FIFA have confirmed the findings of their task force who have recommended staging the 2022 Qatar World Cup in November and DecemberRead the full story ›
The FIFA task force looking into dates for the Qatar World Cup has recommended a shorter tournament to be staged in November and December 2022, the head of the Asian Football Confederation told reporters on Tuesday.
Sheikh Salman bin Ebrahim Al-Khalifa said all options would be reviewed at the FIFA meeting next month, when the recommendation is expected to be ratified by the executive committee of world soccer's governing body.
Should Fifa act on its recommendations, the tournament would have major implications on the English Premier League campaign, which runs from August to May.
The debate over what time of year the 2022 World Cup in Qatar should be played is heading winter's way. A meeting tomorrow is likely to propose November and December as the preferred months. That's not what English and Scottish football bosses want.
ITV News sports editor Steve Scott reports from Qatar:
The 2022 World Cup in Qatar could be shortened to appease clubs, according to one insider.Read the full story ›
A top Fifa official who assessed rival bids to stage the 2018 and 2022 World Cups revealed England’s was by far the strongest contender.Read the full story ›
Football's world governing body FIFA said the controversial report into the bidding for the Russia and Qatar World Cups will be published after all although the tournaments will still take place as planned.
ITV News' Sports Correspondent Ian Payne reports.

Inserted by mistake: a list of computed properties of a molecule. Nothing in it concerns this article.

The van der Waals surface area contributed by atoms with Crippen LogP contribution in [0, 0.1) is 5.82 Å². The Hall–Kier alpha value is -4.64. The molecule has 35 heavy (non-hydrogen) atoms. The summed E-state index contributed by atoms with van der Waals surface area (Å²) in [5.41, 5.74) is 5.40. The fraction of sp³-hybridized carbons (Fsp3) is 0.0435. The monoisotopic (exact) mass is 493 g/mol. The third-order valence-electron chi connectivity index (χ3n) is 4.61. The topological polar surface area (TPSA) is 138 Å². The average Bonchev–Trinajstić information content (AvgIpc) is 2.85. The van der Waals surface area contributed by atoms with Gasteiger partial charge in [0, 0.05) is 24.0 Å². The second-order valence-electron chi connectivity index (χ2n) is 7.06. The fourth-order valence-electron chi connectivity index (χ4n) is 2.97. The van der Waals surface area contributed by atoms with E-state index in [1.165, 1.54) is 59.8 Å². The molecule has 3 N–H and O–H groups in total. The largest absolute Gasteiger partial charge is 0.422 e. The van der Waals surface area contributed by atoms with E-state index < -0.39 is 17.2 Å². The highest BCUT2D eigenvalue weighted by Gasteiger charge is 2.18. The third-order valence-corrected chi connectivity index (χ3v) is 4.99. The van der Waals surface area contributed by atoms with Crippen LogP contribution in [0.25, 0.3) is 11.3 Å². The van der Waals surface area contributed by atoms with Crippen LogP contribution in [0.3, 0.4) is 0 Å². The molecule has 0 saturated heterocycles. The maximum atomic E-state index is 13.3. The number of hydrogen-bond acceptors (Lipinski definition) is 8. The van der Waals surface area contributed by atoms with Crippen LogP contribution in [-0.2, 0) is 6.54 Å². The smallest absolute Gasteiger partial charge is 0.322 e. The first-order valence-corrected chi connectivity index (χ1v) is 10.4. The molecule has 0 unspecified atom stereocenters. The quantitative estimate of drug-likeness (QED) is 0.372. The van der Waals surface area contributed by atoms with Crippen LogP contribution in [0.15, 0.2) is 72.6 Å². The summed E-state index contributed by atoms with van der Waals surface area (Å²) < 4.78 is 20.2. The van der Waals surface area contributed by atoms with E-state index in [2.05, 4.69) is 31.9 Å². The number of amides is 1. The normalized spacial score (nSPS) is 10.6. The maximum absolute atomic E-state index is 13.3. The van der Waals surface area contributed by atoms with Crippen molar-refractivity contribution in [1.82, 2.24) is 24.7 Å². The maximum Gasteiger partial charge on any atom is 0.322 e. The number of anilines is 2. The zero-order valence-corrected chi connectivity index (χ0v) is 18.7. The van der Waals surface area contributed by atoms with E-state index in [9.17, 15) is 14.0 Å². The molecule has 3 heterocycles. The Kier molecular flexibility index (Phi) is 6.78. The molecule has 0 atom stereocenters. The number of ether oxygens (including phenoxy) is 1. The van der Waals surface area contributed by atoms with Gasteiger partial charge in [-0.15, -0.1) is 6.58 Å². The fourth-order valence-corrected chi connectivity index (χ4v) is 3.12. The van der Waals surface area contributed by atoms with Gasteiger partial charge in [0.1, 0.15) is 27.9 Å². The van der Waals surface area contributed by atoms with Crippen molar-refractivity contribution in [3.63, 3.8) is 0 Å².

Lord Coe has told ITV that the England 2018 World Cup bidding team were right to look into opposing bids.
Having lost out to Russia for the tournament in 2018, the bid team will reportedly be questioned for creating a dossier on opponents.
The former athlete said the London 2012 bid, which he led, was successful thanks to the level of research they did, stating that they won the Olympics as the team 'knew what the landscape looked like'.
The Serious Fraud Office has reportedly confirmed it is actively seeking evidence related to Fifa's World Cup corruption probe and is inviting whistleblowers to come forward.
According to letters seen by The Daily Telegraph, the SFO said it was pursuing "every reasonable line of inquiry" to decide whether it can open an investigation into the allegations of unlawful conduct during the bidding process for the 2018 and 2022 tournaments.
Fifa, which faced worldwide criticism for its handling of an inquiry into the bids, last week announced it has lodged a criminal complaint with the Swiss attorney general regarding "possible misconduct of individual persons" in connection with the bids.
Regarding the potential for a Serious Fraud Office inquiry, a spokesperson confirmed to ITV News:
There is no information which has so far been brought to the SFO’s attention that shows that the UK criminal courts would accept jurisdiction. We continue to monitor the situation and to keep the jurisdictional position under review.
The identities of the individuals who have been reported to the attorney general by FIFA have not been disclosed.
Eckert's findings released last week did name two people, both former FIFA ethics committee members, as having contravened rules: Jack Warner from Trinidad and Tobago, who resigned in disgrace in 2011, and Mohamed Bin Hammam, the former Asian confederation president from Qatar who was banned for life by FIFA.
FIFA said it could not disclose whether Warner and Bin Hammam were those who had been reported to the attorney general.
Eckert's findings had criticised the England 2018 bid for pandering to Warner's wishes but there is no suggestion the England bid has been reported to the Swiss prosecutors.
Whistleblowers at the centre of World Cup corruption allegations have made a formal complaint to FIFA that confidentiality has been breachedRead the full story ›